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I Died Trying and Close the Hatch split record release at McGuffy’s

By Gary Spencer
Photo: I Died Trying [above] and Close the Hatch celebrate their split release at McGuffy’s on April 6

Being a local, independent, grassroots underground musical act can be a pricy endeavor. While most homegrown artists clawing their way to national recognition aren’t being patted on the head by a sugar mama with a fat wallet in order for them to issue their music, many local musicians are still more than willing to invest their own hard earned dollars into releasing their art into some tangible form that can be enjoyed by friends and the public at large. Like-minded Dayton-based musician Stephen Barton has joined the ranks of many a Gem City musician before him by founding his own label, Red Moth Records.

“(I) started (it) in 2011,” Barton explained via email. “I was in a radio rock type band, working very hard with little turnaround, and like most radio rock bands (I was) looking for a label and financial support. Once it ended I decided it was time to do things myself – no more third parties, or at least when I can avoid it.”

While originally intended solely as an outlet for Barton’s current post-metal ensemble Close the Hatch, Barton soon expanded the catalogue of Red Moth to include other bands from Dayton and around the Midwest.

“It worked so well with booking and endorsements and touring that I decided to branch it out and sign more acts that I love and respect,” Barton said. “The label really came to life as a legit business in 2012 with three digital releases and a physical release (as well).”

This coming weekend McGuffy’s House of Rock will be playing host to a release party for the newest release from Red Moth Records featuring Close the Hatch and another heavy Dayton juggernaut, I Died Trying. A split release featuring the two heavy hitters came about naturally.

“Stephen approached (I Died Trying) about recording us and releasing it on his label,” said Tony Goff, guitarist and founding member of I Died Trying. “He was a big fan and supporter of what we were doing. He genuinely gets what we do, so it was a no-brainer.”

On a similar note, both Barton and Goff agree that the Close the Hatch and I Died Trying pairing was a perfect fit not just aesthetically, but thematically, too.

“(I Died Trying’s) topics and themes are as personal as possible,” said Goff. “(The lyrics) are just straight from the heart and people have latched onto that. I’ve always written about things I may not necessarily want to talk about or deal with, (but) it makes it real every time.”

“I have moved into much more honest and personal lyrical content, using the band as a purge of negatives – pain, loss and other self-related issues,” Barton adds. “I have a rather traumatic past like many folks and a lot of internal evaluations to handle.”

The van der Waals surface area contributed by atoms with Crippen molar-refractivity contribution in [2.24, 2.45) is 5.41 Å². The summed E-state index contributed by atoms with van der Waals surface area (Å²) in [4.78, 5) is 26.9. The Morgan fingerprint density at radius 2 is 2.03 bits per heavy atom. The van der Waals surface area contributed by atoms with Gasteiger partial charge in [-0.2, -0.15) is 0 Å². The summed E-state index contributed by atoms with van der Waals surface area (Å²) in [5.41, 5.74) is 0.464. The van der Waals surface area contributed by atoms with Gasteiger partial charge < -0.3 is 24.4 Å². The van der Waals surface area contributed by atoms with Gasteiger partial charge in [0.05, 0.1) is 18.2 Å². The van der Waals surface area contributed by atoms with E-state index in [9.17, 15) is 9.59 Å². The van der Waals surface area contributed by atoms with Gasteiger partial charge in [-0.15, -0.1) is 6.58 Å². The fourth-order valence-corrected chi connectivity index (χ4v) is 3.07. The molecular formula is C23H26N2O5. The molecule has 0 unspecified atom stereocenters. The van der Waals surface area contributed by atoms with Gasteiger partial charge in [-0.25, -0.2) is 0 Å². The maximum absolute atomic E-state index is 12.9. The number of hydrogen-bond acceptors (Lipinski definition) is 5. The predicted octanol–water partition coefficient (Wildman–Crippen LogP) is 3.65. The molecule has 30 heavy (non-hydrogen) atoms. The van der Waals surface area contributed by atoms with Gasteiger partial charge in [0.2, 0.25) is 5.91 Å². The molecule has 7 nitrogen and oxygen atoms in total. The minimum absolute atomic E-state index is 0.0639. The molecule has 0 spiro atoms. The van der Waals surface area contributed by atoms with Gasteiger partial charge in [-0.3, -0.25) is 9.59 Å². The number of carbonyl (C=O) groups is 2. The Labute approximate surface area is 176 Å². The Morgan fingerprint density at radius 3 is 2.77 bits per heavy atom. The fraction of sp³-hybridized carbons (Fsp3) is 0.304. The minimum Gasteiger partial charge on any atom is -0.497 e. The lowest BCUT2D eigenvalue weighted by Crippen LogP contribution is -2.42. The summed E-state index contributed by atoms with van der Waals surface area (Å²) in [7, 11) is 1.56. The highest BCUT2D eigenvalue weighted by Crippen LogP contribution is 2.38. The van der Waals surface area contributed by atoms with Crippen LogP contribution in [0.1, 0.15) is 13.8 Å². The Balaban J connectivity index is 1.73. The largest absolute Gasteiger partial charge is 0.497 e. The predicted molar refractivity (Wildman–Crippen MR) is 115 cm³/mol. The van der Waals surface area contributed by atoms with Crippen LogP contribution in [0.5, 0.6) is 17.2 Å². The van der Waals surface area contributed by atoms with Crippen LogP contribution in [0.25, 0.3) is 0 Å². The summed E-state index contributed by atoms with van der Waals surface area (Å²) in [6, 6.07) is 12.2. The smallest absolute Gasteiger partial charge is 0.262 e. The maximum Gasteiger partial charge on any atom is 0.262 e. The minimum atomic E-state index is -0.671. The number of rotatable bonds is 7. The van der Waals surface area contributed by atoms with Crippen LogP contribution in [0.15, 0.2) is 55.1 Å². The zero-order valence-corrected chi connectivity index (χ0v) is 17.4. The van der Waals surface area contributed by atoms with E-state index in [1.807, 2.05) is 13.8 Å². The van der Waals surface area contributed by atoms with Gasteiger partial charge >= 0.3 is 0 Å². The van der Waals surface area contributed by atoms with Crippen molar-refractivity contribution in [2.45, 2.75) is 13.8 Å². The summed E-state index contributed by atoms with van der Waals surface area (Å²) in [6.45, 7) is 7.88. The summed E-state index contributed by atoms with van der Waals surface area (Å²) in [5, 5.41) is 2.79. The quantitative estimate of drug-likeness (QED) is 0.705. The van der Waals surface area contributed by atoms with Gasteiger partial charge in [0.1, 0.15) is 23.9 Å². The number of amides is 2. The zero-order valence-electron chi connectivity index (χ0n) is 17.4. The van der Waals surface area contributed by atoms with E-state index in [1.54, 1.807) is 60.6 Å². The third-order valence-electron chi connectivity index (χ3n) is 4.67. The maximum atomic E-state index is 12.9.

Close the Hatch tracked their portion of the split at a farm in New York in the summer of 2012. Close the Hatch’s portion of the split vinyl release is a two-song punch of dynamic and melodic post-metal that, at times, can remind an informed listener of bands like Isis, Pelican and Deftones. But for all the stinging harshness, these are well-crafted tunes with an underlying richness and beauty that seeps into your psyche.

Barton subsequently recorded I Died Trying’s one song contribution at his Dayton studio in the final months of the past year. I Died Trying’s track, “Somewhere Beneath the Sunshine,” is a noisy, sprawling epic chock full of zig-zagging guitar licks, heavy riffing, eerie dialogue samples and sludgetastic rhythms punctuated by both clean and shouted vocals. Clocking in at roughly 13 minutes, the song almost comes off like a metallic symphony. If you can imagine Today is the Day covering Pink Floyd, you might have an idea of what I Died Trying is capable of.

And this split vinyl release is merely a jumping-off point for both I Died Trying and Close the Hatch as both bands have even bigger plans going into the future. Close the Hatch has yet another split release with another Dayton band, Frank Grimes, coming out later this year followed by a short tour of the East Coast, as well as recording a brand new EP. I Died Trying is likewise putting together its own brand new record for release on Red Moth Records as well.

“(I Died Trying members) are writing our next release as we speak,” Goff said. “It is going to be a double disc release on Red Moth Records. We are taking (the music) even further in all the directions we are already known for and kicking down quite a few new doors as well.”

In the end, both Barton and Goff hope that other Dayton bands and music fans will support each other’s endeavors on wax and in concert.

“Red Moth Records is all about community,” stated Barton. “All musicians should have a little piece of that type of thing in their lives.  It’s not just about you and your band, it’s about all of us.”

Red Moth Records will be presenting the I Died Trying/Close the Hatch record release party on Saturday, April 6 at McGuffy’s House of Rock, 5418 Burkhardt Rd. Mephitic Husk and Cobrawolf are also on the bill.  Admission is free for patrons 18 and up.  Doors open at 7, music begins at 8 p.m.  For more information please visit mcguffys.net.

Reach DCP freelance writer Gary Spencer at GarySpencer@daytoncitypaper.com


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Gary Spencer is a graduate of Miami University and works in the performing arts, and believes that music is the best. Contact him at GarySpencer@DaytonCityPaper.com

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